Tag Archives: Oregon Small Business Boost

True Story: Building Business, Changing Lives, One at a Time

I hope you heard–you could have read it here— of the Palo Alto Software’s Oregon Small Business Boost, earlier this month, where we gave away thousands of units of business plan software to help the Oregon economy and reduce its unemployment problem.

The effort depended on more than 85 locations of chambers of commerce and small business development centers and related development organizations. They cooperated by giving away the cards that people used for the download.

I posted here about the results as we knew them immediately afterwards.

Yesterday I received this email. I’m reproducing it word for word here:

One late evening after work, a bunch of us were playing an online game, having fun and just relaxing. It was Friday, and we knew we would be playing all night, since the boss sometimes came in and played with us. It was a great opportunity for the developers, customer service reps and technicians to unwind, though we often were hard core gamers and loved playing whenever we could, sometimes during the day at lunch.

As it turns out, we soon discovered a small business that had opened up in Huntsville, Alabama, called Net-Tricity. It was a computer center that had dozens of stations and with all the newest software that we otherwise didn’t have or didn’t want to purchase for all of us to play. So, on many occasions we’d pack up and head over there and commandeer a dozen stations and duke it out online! The business was a hit and the year was 1997, and such stores were far and few between. Often the only venue for gamers was the colleges and universities, till they started restricting who could access, let alone play. Quake was big then and seemed to be on every available system in the area, though many establishments overlooked it, many did not and made it harder and harder to enjoy camaraderie in a LAN environment.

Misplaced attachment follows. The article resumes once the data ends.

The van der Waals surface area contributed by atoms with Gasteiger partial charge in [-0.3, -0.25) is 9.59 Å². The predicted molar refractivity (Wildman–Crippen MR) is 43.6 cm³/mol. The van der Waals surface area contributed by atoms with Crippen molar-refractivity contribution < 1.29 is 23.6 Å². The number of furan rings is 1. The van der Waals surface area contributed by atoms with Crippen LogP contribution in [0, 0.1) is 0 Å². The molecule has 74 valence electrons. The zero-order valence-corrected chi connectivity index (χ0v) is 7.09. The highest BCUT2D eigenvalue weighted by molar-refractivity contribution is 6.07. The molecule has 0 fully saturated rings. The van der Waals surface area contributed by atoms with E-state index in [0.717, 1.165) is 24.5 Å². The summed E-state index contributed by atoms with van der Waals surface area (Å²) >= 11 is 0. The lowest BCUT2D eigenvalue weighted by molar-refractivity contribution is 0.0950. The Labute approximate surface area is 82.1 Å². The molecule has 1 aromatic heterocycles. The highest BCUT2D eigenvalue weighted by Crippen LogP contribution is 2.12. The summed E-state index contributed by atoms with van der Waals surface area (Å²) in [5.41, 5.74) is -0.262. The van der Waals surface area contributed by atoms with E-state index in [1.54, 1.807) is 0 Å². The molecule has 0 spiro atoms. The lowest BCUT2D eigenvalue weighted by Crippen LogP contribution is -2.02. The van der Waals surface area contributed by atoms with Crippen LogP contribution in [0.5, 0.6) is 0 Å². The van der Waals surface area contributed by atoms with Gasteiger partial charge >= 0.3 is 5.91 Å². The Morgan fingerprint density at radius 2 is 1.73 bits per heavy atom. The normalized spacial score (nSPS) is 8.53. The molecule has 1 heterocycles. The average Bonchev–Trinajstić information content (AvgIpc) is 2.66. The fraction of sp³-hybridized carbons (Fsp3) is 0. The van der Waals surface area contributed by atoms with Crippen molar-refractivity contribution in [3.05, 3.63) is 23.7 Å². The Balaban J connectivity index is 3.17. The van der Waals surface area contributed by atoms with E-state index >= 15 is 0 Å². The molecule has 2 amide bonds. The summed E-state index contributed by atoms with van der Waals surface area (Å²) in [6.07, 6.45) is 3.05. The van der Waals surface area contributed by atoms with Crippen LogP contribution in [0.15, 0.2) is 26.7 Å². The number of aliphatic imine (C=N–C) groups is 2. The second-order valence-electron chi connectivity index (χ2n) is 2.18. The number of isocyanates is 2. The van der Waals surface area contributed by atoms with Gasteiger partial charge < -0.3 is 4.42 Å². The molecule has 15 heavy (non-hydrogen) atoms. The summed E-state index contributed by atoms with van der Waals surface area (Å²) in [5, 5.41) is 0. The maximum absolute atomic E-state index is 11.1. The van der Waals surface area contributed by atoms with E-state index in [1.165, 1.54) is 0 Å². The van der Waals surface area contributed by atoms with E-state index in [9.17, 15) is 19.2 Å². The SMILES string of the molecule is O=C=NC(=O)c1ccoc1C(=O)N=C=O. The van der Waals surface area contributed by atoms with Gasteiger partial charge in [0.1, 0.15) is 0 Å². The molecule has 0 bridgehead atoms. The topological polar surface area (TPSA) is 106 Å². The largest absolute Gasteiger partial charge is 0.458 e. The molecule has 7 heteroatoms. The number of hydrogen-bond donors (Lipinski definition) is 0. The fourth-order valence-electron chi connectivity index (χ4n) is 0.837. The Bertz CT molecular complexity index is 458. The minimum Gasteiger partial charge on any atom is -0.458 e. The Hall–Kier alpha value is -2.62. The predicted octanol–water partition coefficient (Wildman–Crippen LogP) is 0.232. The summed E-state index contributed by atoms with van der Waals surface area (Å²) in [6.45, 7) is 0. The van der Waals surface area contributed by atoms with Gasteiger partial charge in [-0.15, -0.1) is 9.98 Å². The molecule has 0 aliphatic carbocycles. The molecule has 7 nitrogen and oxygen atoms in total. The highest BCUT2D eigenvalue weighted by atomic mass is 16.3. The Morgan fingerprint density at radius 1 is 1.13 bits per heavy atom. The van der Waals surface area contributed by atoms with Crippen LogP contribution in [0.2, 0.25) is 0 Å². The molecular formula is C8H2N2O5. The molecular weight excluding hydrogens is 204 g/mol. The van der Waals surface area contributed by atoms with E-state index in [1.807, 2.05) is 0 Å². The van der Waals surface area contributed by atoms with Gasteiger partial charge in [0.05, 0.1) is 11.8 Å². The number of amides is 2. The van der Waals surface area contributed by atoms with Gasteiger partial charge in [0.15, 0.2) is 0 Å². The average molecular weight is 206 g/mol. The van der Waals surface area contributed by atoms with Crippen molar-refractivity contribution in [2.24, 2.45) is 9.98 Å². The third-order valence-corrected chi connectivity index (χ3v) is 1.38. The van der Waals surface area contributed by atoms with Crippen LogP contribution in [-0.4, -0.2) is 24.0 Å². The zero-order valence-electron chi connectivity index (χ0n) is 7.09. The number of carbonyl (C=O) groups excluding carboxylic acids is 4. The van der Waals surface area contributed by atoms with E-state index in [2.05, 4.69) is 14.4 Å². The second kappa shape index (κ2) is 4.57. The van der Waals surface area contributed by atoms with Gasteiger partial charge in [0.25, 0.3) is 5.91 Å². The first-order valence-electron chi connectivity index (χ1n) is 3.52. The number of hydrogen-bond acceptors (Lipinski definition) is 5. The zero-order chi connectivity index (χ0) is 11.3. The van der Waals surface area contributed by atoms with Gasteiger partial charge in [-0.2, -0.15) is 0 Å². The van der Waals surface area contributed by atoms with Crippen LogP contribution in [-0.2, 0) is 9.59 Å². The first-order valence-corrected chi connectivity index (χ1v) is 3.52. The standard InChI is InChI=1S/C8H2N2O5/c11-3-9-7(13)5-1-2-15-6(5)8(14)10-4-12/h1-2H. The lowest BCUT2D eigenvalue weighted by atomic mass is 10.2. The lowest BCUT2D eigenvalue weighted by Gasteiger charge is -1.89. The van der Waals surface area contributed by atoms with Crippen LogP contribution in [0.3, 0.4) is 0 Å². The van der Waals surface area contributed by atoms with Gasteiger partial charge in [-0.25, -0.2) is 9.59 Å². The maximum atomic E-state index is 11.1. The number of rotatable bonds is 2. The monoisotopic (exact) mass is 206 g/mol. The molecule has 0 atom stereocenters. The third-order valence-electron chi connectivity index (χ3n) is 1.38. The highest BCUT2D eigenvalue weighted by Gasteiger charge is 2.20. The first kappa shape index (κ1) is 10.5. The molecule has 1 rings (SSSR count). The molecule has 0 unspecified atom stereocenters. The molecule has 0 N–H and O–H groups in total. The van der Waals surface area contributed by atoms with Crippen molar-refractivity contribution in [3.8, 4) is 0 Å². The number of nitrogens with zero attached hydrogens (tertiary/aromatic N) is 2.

Eventually, the owners of Net-Tricity sold their business and in the subsequent months, the new owners mismanaged and the store closed. A tried and tested success, shut down after only a year in the black and led the way in the south for this business model. It was 1998 and I was determined to reopen that dream and make it mine.

As with life, I had a family to consider, remarried, moved, change career goals, and resumed trucking. Many years went by as I raised my kids, drove a truck across America, and day dreamed about opening my business. Fortunately, I started a side job repairing computers and consulting for friends in 1998. It was called N3tricity, sounding pretty much like the other company, and exclusive to my operation. It didn’t amount to much till later, as fate would have it. In 2004, my family moved to Oregon to be closer to our family roots.

In 2007, frustrated with serving others interests and making little to nothing for it, I went to visit the Eugene Chamber of Commerce. With a half baked idea and a good intention, I soon discovered that without a business plan, it would be hard to convince anyone to help me out. I hung up my dreams again and returned to my job. Determined to make some progress, I kept running into Business Plan Pro advertisements. I couldn’t afford it and settled with something less and waded through the mountain of information. With my laptop, hunched over my meal in a truck stop, I poured over countless articles online about writing a business plan. It was enough to discourage even a hard-core trucker.